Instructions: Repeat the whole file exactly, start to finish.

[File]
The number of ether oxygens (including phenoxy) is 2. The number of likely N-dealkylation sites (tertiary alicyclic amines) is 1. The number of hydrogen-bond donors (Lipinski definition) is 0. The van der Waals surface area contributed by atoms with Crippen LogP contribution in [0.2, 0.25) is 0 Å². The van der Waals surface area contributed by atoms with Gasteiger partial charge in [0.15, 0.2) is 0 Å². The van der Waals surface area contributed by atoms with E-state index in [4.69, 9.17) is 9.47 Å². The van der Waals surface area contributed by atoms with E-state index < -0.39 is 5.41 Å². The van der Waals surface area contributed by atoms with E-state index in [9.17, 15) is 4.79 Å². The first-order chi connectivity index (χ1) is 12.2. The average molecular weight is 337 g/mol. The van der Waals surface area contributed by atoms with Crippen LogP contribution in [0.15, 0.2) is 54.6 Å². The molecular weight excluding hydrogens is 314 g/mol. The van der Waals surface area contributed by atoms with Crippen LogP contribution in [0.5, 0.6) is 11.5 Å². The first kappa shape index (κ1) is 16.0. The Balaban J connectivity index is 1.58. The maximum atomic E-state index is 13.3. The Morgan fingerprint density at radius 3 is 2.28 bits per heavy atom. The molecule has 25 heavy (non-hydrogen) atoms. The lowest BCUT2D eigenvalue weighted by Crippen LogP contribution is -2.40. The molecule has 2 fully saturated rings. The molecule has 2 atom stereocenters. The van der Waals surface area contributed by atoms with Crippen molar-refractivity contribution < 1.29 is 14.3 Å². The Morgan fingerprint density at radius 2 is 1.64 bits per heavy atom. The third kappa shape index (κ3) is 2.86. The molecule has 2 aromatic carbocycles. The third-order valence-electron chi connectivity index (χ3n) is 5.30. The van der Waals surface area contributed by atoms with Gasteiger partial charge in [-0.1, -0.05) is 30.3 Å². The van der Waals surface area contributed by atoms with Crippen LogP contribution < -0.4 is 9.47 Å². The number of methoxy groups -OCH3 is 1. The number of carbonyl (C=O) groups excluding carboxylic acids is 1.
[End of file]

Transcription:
The number of ether oxygens (including phenoxy) is 2. The number of likely N-dealkylation sites (tertiary alicyclic amines) is 1. The number of hydrogen-bond donors (Lipinski definition) is 0. The van der Waals surface area contributed by atoms with Crippen LogP contribution in [0.2, 0.25) is 0 Å². The van der Waals surface area contributed by atoms with Gasteiger partial charge in [0.15, 0.2) is 0 Å². The van der Waals surface area contributed by atoms with E-state index in [4.69, 9.17) is 9.47 Å². The van der Waals surface area contributed by atoms with E-state index < -0.39 is 5.41 Å². The van der Waals surface area contributed by atoms with E-state index in [9.17, 15) is 4.79 Å². The first-order chi connectivity index (χ1) is 12.2. The average molecular weight is 337 g/mol. The van der Waals surface area contributed by atoms with Crippen LogP contribution in [0.15, 0.2) is 54.6 Å². The molecular weight excluding hydrogens is 314 g/mol. The van der Waals surface area contributed by atoms with Crippen LogP contribution in [0.5, 0.6) is 11.5 Å². The first kappa shape index (κ1) is 16.0. The Balaban J connectivity index is 1.58. The maximum atomic E-state index is 13.3. The Morgan fingerprint density at radius 3 is 2.28 bits per heavy atom. The molecule has 25 heavy (non-hydrogen) atoms. The lowest BCUT2D eigenvalue weighted by Crippen LogP contribution is -2.40. The molecule has 2 fully saturated rings. The molecule has 2 atom stereocenters. The van der Waals surface area contributed by atoms with Crippen molar-refractivity contribution < 1.29 is 14.3 Å². The Morgan fingerprint density at radius 2 is 1.64 bits per heavy atom. The third kappa shape index (κ3) is 2.86. The molecule has 2 aromatic carbocycles. The third-order valence-electron chi connectivity index (χ3n) is 5.30. The van der Waals surface area contributed by atoms with Gasteiger partial charge in [-0.1, -0.05) is 30.3 Å². The van der Waals surface area contributed by atoms with Crippen LogP contribution < -0.4 is 9.47 Å². The number of methoxy groups -OCH3 is 1. The number of carbonyl (C=O) groups excluding carboxylic acids is 1.